• Jan 29 Fri

    An Evening of Gypsy Music with the Fishtank Ensemble

    • Fishtank Ensemble
    8:00 PM - 9:00 PM

    MUSIC PERFORMANCE / MCC THEATER

    The LA Weekly calls them "cross pollinated gypsy music….one of the most thrilling young acts on the planet." Formed in 2005 and playing everywhere from the hippest LA clubs to festivals, and even on the street, the band includes two explosive violins, the best slap bass player in the world, musical saw, flamenco and gypsy jazz guitar, trombone, opera, jazz and gypsy vocals, accordion and one little banjolele. Tickets $5 students / $15 general. Contact the A.S. Ticket Office at 805-893-2064.

  • Feb 01 Mon

    Racism without Racists: Contemporary Racial Discrimination in the Age of Obama's "Post-Racial" America Phil Goff

    • Phil Goff
    6:30 PM - 7:30 PM

    Race Matters Series

    DISCUSSION / MCC LOUNGE

    If the United States has made such great strides in reducing racial prejudice, then how does one explain persistent racial disparities? Common social science wisdom explains this disconnect by insisting that racial prejudice has merely "gone underground," that prejudice is still responsible for inequality but is now more subtly expressed. However, given the historically tenuous link between attitudes and behaviors more generally, is it possible that racial discrimination may exist absent racial hostility? Could there be racism without racists? Phil Goff, professor of Social Psychology at UCLA, suggests that there can be, and that developing a language to describe it may be essential to combating it.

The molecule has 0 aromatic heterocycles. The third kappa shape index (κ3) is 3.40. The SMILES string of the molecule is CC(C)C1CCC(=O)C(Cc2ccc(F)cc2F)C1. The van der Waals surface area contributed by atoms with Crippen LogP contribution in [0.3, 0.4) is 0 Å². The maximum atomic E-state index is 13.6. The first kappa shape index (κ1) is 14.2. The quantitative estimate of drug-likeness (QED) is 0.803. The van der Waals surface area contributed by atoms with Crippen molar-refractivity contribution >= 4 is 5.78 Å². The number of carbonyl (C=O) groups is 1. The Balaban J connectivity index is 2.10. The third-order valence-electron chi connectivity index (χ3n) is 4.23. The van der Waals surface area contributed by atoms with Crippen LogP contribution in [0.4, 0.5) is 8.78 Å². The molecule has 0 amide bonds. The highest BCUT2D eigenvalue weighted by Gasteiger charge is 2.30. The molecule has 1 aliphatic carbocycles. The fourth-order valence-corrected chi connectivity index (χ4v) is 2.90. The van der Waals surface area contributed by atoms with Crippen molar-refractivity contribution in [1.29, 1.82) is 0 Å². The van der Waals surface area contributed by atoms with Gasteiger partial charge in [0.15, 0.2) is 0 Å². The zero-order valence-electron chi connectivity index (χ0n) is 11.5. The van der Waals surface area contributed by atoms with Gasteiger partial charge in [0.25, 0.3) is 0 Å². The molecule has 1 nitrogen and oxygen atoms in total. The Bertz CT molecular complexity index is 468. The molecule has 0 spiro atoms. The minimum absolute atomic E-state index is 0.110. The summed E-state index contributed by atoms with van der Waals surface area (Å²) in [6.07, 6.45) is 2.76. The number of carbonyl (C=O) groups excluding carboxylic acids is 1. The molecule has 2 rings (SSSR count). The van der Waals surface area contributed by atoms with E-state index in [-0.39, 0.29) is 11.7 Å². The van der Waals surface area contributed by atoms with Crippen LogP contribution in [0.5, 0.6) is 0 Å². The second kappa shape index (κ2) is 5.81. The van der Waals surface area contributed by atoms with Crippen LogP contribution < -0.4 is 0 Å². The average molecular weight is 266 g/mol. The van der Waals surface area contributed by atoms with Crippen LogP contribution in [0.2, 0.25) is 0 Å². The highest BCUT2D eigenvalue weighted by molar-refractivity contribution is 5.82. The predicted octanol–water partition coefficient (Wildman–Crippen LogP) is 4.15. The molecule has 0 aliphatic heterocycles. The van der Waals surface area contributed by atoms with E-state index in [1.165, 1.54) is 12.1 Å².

• Feb 02 Tue

    I am not a Terrorist

    5:00 PM - 6:00 PM

    PANEL DISCUSSION / MCC LOUNGE

    The terrorist attacks of 9/11 resulted in a growing public suspicion and mistrust toward Muslims and Islam. Since then, Middle Easterners are stopped and searched every time they fly, women wearing head scarves have become a target, hate crimes against Muslims have spiked, and Switzerland recently had "the minaret moment" by passing a referendum to ban the nation's Muslims from building minarets. Kathleen Moore, Professor in Religious Studies at UC Santa Barbara; Edina Lekovic, Communications Director of the Muslim Public Affairs Council; and Giselle García, UCSB undergraduate in Middle East Studies, among others, will address topics such as racism and discrimination against these communities, racial profiling, and civil rights.

  • Feb 03 Wed

    Say My Name

    • Say My Name
    6:00 PM - 7:00 PM

    Cup of Culture

    FILM SCREENING / MCC THEATER